Lifeline® Renal and Bladder Cells as Normal Tissue Controls
Cancer treatments are designed to selectively target cancer cells, while sparing the normal cells of the body. To design drugs with these properties, researchers must understand what makes cancer cells different from normal cells. For example, chemotherapies are designed to kill cells that are rapidly dividing, which is one of the hallmarks of a cancer cell. However, many normal cells also rapidly divide and are affected by chemotherapy, which is a major cause of the toxic side effects of chemotherapy.
In addition to targeting cancer cell behavior, cancer therapies may also target certain molecules commonly expressed by cancer cells. These types of therapies are often developed by comparing the expression profiles of cancer cells and normal cells. In particular, Lifeline® cells are excellent models for normal cell controls in this type of cancer research. In addition to their usefulness in identifying differences between normal and cancer cells, Lifeline® cells can be used to test drugs under development for anti-cancer therapy. Researchers often compare the effects of anti-cancer drugs on cancer cells versus normal cells, with the goal of developing a drug that selectively targets cancer cells and spares normal cells.
Below, we have summarized five studies that have utilized Lifeline® bladder or renal cells as normal controls in cancer research. The bladder and kidneys are part of the excretory system, which is responsible for filtering waste and eliminating it from our bodies. The kidneys regulate fluid homeostasis in the body by removing excess salt and waste products from the blood. The two kidneys are in turn, connected to the bladder by ureters, which transport urine—the collated waste removed from the blood—from the kidneys to the bladder. Urine is eventually expelled from the body through the urethra.
Lifeline® Cells in Renal and Bladder Cancer Research: A Summary
Mukherjee and colleagues investigated the role of SETD6 in bladder cancer using Lifeline® human bladder epithelial cells as a normal control. They examined the expression of SETD6 (a regulator of NF-κB signaling) in bladder cancer lines and bladder cancer samples from patients, and found that compared with normal bladder epithelial cells, SETD6 expression was upregulated in the context of bladder cancer. This overexpression resulted in increased cell survival, and the authors demonstrated that this occurred through p65 and the NF-κB pathway. The authors concluded that SETD6 is a potential therapeutic target for bladder cancer, and in fact, a SETD6 inhibitor, palmatine, is already under investigation.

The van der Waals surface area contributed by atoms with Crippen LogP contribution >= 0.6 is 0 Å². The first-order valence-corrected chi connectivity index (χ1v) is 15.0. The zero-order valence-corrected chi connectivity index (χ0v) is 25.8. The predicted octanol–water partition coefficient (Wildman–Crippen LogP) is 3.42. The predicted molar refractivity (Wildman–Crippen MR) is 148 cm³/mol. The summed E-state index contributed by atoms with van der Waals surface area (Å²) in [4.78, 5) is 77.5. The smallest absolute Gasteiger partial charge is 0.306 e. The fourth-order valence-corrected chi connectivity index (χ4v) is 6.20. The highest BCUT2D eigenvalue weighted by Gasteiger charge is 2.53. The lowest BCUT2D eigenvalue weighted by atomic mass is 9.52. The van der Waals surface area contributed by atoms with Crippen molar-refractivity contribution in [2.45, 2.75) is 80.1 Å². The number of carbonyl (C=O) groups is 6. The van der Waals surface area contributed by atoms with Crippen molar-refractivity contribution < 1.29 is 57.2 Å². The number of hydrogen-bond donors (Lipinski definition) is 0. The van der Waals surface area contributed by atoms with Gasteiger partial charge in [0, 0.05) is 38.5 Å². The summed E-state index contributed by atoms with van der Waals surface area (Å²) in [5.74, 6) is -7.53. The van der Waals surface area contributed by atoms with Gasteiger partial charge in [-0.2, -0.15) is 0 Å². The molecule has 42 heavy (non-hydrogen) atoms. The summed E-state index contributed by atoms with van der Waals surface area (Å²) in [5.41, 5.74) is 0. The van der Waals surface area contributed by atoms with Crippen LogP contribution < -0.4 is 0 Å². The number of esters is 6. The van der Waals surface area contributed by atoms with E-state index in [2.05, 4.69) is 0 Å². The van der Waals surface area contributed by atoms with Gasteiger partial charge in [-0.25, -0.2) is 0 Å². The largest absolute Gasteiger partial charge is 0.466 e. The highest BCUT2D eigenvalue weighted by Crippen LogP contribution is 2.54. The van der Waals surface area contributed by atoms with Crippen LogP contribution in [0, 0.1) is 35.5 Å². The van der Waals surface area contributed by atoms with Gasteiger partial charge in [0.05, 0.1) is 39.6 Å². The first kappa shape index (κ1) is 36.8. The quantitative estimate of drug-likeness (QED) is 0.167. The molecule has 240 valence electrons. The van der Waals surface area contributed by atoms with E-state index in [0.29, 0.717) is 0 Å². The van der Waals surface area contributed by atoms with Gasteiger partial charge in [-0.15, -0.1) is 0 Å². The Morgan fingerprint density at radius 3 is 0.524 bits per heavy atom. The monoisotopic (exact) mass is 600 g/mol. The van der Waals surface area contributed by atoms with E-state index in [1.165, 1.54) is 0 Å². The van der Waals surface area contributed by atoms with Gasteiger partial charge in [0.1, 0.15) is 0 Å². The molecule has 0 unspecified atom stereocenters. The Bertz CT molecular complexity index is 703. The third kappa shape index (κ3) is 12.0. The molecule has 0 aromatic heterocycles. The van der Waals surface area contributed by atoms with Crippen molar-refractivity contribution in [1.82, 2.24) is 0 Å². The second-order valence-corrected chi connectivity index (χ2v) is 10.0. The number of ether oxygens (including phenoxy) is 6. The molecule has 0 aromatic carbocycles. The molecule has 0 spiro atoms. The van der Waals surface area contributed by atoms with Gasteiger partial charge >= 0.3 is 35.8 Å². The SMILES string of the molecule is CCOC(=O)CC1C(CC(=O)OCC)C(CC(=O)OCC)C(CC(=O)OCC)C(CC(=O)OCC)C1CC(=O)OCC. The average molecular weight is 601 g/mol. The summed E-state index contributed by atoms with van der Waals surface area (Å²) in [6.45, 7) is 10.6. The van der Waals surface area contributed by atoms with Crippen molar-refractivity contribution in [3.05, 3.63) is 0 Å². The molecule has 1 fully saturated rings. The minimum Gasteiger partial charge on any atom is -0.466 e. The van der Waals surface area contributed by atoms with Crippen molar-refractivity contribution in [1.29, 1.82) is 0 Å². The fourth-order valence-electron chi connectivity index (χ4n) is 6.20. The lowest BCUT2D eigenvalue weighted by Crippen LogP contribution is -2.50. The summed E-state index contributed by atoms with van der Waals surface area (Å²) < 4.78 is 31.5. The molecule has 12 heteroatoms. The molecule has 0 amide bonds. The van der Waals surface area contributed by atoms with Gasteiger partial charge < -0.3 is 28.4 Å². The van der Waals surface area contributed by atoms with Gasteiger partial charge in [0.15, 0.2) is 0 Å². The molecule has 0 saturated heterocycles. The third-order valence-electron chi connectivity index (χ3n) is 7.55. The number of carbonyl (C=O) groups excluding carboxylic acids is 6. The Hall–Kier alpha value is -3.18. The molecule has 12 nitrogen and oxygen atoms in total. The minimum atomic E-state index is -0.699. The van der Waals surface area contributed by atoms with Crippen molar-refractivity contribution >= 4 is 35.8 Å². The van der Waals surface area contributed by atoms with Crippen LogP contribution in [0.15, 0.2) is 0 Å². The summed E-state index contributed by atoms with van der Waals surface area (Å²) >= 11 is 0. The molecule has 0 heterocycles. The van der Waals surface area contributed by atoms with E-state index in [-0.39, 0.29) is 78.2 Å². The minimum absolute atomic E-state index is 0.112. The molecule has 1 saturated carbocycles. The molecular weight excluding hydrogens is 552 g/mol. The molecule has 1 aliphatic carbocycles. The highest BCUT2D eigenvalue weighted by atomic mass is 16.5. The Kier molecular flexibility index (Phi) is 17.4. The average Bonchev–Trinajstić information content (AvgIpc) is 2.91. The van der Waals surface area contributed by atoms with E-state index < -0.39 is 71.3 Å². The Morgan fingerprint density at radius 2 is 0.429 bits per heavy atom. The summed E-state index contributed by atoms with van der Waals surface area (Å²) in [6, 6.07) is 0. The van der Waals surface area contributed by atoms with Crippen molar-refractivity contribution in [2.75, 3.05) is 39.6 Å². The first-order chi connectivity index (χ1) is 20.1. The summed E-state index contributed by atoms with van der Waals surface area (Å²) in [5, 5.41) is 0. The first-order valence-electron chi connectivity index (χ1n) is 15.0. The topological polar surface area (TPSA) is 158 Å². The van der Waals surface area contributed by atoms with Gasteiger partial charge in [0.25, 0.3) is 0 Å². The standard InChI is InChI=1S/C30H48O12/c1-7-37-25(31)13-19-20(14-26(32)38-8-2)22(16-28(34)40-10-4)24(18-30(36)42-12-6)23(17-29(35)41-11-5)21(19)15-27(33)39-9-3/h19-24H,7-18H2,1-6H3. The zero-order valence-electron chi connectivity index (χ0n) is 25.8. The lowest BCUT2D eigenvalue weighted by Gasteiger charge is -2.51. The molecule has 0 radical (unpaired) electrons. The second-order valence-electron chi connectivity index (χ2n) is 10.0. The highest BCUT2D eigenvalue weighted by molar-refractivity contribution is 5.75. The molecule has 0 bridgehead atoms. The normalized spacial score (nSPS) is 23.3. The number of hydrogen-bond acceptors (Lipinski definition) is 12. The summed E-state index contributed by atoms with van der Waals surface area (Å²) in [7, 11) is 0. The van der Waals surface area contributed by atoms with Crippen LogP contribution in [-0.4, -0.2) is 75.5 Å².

Fernández-Gallardo et al. used Lifeline® human renal proximal tubule epithelial cells to test the anti-cancer activity of heterometallic titanium-gold complexes, which the group developed as an alternative to current chemotherapeutic drugs, which have some undesirable side effects. The authors found that the heterometallic compounds were toxic to renal carcinoma cells; treatment with their most promising compound reduced renal carcinoma cell migration and reduced tumor growth in an in vivo xenograft model. Importantly, these heterometallic compounds were less toxic to normal human renal proximal tubule epithelial cells, suggesting they could be used as chemotherapeutic compounds that may have reduced side effects.
A study by Islam et al. investigated the efficacy of combined treatment with acetaxolamide (AZ) and sulforaphane (SFN) for bladder cancer. AZ is a carbonic anhydrase inhibitor that alters pH homeostasis, while SFN is an isothiocyanate that targets survival pathways. Treatment of bladder cancer cells with combined AZ and SFN had more anti-cancer effects than either compound alone, including reduced cancer cell viability, proliferation, and xenograft tumor growth. Importantly, AZ+SFN treatment had reduced effects on Lifeline® normal bladder uroepithelial cells compared with cancer cells.
Wei and colleagues used Lifeline® human bladder epithelial cells to demonstrate that expression of ATPase inhibitory factor 1 (IF1), an inhibitor of apoptosis, is upregulated in bladder cancer. Using knockdown studies, the authors found that IF1 activity in bladder cancer cells is important for cell cycle regulation, and loss of IF1 function decreased bladder cancer cell proliferation and migration. The authors therefore identified IF1 as a novel therapeutic target in bladder cancer.
Sulzmaier et al. examined the mechanism of the anti-cancer effects of Englerin A, which naturally occurs in the bark of the plant Phyllanthus engleri and inhibits the growth of renal cancer cells. Using Lifeline® human renal proximal tubule cells as a normal control, the group found that Englerin A reduced renal cancer cell viability through necrosis, but did not affect that of normal renal cells. Together, the selectivity of Englerin A for renal cancer cells suggests that it may be an effective therapeutic option for renal cancer.
Check out the Lifeline® catalog of human renal and bladder cells, including:
• Renal medullary epithelial cells
• Renal proximal tubule epithelial cells
• Renal cortical epithelial cells
• Renal mixed epithelial cells
• Bladder dome epithelial cells
• Bladder apex epithelial cells
• Bladder fibroblasts
• Bladder smooth muscle cells
How are you using Lifeline® cells and media products in your research? Let us know and your study could be featured here on our blog!